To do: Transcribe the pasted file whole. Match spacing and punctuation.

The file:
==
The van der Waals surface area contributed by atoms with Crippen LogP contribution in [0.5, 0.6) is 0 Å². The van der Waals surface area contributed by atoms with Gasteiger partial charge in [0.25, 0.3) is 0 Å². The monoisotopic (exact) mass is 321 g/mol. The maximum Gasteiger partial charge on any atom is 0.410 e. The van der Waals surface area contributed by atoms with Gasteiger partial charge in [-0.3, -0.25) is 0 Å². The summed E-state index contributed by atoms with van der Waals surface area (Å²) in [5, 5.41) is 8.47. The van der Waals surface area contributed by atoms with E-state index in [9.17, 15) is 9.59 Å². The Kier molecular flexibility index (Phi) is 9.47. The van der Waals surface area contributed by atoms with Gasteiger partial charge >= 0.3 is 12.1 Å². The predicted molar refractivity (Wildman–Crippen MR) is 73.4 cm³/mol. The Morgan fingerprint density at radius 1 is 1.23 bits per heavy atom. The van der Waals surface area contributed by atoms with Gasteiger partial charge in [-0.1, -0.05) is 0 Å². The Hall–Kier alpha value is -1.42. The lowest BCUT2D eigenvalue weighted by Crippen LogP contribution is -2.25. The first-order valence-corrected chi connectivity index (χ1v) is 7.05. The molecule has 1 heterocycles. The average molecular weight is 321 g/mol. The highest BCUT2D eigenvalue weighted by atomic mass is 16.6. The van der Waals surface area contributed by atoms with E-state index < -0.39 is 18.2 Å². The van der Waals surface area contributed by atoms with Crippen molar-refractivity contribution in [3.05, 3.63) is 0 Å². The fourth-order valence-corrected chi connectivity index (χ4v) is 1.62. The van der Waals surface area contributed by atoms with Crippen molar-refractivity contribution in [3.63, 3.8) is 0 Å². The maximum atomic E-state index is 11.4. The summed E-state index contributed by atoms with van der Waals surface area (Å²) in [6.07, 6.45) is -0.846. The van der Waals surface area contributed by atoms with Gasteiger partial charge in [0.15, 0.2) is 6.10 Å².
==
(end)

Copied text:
The van der Waals surface area contributed by atoms with Crippen LogP contribution in [0.5, 0.6) is 0 Å². The van der Waals surface area contributed by atoms with Gasteiger partial charge in [0.25, 0.3) is 0 Å². The monoisotopic (exact) mass is 321 g/mol. The maximum Gasteiger partial charge on any atom is 0.410 e. The van der Waals surface area contributed by atoms with Gasteiger partial charge in [-0.3, -0.25) is 0 Å². The summed E-state index contributed by atoms with van der Waals surface area (Å²) in [5, 5.41) is 8.47. The van der Waals surface area contributed by atoms with E-state index in [9.17, 15) is 9.59 Å². The Kier molecular flexibility index (Phi) is 9.47. The van der Waals surface area contributed by atoms with Gasteiger partial charge >= 0.3 is 12.1 Å². The predicted molar refractivity (Wildman–Crippen MR) is 73.4 cm³/mol. The Morgan fingerprint density at radius 1 is 1.23 bits per heavy atom. The van der Waals surface area contributed by atoms with Gasteiger partial charge in [-0.1, -0.05) is 0 Å². The Hall–Kier alpha value is -1.42. The lowest BCUT2D eigenvalue weighted by Crippen LogP contribution is -2.25. The first-order valence-corrected chi connectivity index (χ1v) is 7.05. The molecule has 1 heterocycles. The average molecular weight is 321 g/mol. The highest BCUT2D eigenvalue weighted by atomic mass is 16.6. The van der Waals surface area contributed by atoms with E-state index < -0.39 is 18.2 Å². The van der Waals surface area contributed by atoms with Crippen molar-refractivity contribution in [3.05, 3.63) is 0 Å². The fourth-order valence-corrected chi connectivity index (χ4v) is 1.62. The van der Waals surface area contributed by atoms with Crippen molar-refractivity contribution in [3.63, 3.8) is 0 Å². The maximum atomic E-state index is 11.4. The summed E-state index contributed by atoms with van der Waals surface area (Å²) in [6.07, 6.45) is -0.846. The van der Waals surface area contributed by atoms with Gasteiger partial charge in [0.15, 0.2) is 6.10 Å².